For systematic and explicit instruction to be effective, it must also be supportive. That is, instruction must be active rather than passive. A situation in which a teacher watches as students work on “practice pages” without any type of scaffolded support is not supportive. Teachers must take the role of interventionist to mediate instruction for students, which includes: step-by-step modeling; advance organizers; pre-teaching of needed skills and vocabulary; re-teaching as needed after close monitoring of correct responses and error patterns; all followed by additional instruction and practice as needed. Supportive instruction also includes mentoring assistant teachers to apply the same principles of explicit instruction. Additional supports are also provided by related service providers (i.e. SLP) and reading specialists.

Intensive Instruction
The final piece to the puzzle is instruction that is intensive. All students with special needs require a level of intensity of instructional programming that exceeds that which is typically provided for most students.  Consideration should be given to some key questions in determining the best instructional plan for the student. Is the student progressing, but progressing too slowly? If so, additional instructional time may be an appropriate intensification for the student. With additional time, teachers may plan for a greater amount of practice with feedback to solidify and expand proficiency on foundation skills, offer more explicit, systematic, step-by-step instruction, focus on teaching new skills and strategies, and use student performance as feedback for adjusting instruction.

Is the size of the group suitable for specialized instruction and practice with feedback, considering the expertise of the teacher and the severity of the students’ learning problems? Researchers who focus on group size suggest what teachers have known all along—smaller groups allow teachers to provide more specialized instruction. Generally, small groups and one-on-one instruction are associated with better outcomes for students with learning problems than larger groups (Wanzek & Vaughn, 2007, 2008)*.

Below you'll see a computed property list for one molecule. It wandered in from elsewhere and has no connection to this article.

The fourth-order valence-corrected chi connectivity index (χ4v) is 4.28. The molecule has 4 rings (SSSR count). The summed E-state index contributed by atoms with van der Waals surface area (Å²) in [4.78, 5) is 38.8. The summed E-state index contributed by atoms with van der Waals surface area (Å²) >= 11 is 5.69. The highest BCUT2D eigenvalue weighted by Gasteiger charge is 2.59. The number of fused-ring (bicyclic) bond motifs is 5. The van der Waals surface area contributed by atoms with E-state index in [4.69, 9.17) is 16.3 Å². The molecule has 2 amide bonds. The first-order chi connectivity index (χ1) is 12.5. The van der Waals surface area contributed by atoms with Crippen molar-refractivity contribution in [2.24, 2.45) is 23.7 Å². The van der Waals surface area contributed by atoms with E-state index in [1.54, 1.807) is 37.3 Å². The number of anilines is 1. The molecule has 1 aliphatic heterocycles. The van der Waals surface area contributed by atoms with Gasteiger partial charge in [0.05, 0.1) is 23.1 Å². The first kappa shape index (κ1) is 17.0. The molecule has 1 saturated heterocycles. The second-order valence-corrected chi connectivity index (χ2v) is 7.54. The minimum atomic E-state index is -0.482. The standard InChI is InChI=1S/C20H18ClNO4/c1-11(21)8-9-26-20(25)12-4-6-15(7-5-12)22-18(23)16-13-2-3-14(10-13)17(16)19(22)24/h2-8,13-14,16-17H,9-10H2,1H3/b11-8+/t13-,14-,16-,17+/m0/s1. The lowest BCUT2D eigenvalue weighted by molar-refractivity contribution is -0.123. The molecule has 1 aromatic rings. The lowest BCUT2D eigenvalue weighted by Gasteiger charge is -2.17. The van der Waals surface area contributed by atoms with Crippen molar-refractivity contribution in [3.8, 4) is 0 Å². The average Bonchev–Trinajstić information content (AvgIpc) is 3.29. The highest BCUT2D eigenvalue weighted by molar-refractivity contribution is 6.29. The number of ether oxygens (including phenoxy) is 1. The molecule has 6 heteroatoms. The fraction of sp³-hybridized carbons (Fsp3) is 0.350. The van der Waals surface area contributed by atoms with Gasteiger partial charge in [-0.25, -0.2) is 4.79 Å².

Is the duration of the instruction adequate? Duration of instruction refers to the amount of time each day the instruction is provided, the frequency with which instructional sessions are delivered, and the number of weeks the intervention lasts. Strategies for increasing the duration of intervention are to increase: (a) the amount of time for each session; (b) the number of times per week the sessions are scheduled; and/or (c) the number of weeks the intervention lasts. For some students, the intensity of instruction by increasing instructional opportunities and practice is insufficient. These students require individualized programs. Data-based instruction (DBI) is an empirically proven method for individually tailoring instruction for students with significant learning problems. Research on the efficacy of DBI shows that it helps teachers plan stronger, more strategic programs and accelerate the academic growth of struggling students with and without disabilities.

Forty-three years in special education has allowed me to experience numerous instructional trends. Early on in my career, the trend was a pure Diagnostic & Prescriptive approach to working with special needs students. Everything began with a full and thorough assessment of academic levels and cognitive processing skills. Individual Education Plans (IEPs) were highly individualized to remediate skill deficits. The additional aspect of how to provide remediation and meet curricular standards was not addressed. As a result, other trends such as inclusion and the regular education initiative (REI) brought additional attention to participation in general education. Today, research-based interventions and data-based individualization harken back to the roots of special education with the additional focus on curricular standards. Research into instructional intervention has, at long last, identified the missing pieces. For instruction to be effective for special needs students, it must be systematic, explicit, supportive, and intensive!

*References refer to article, “Explicit Instruction:  Historical and Contemporary Contexts” in Learning Disabilities Research and Practice.

2018-08-18T04:59:37+00:00 November 16th, 2017|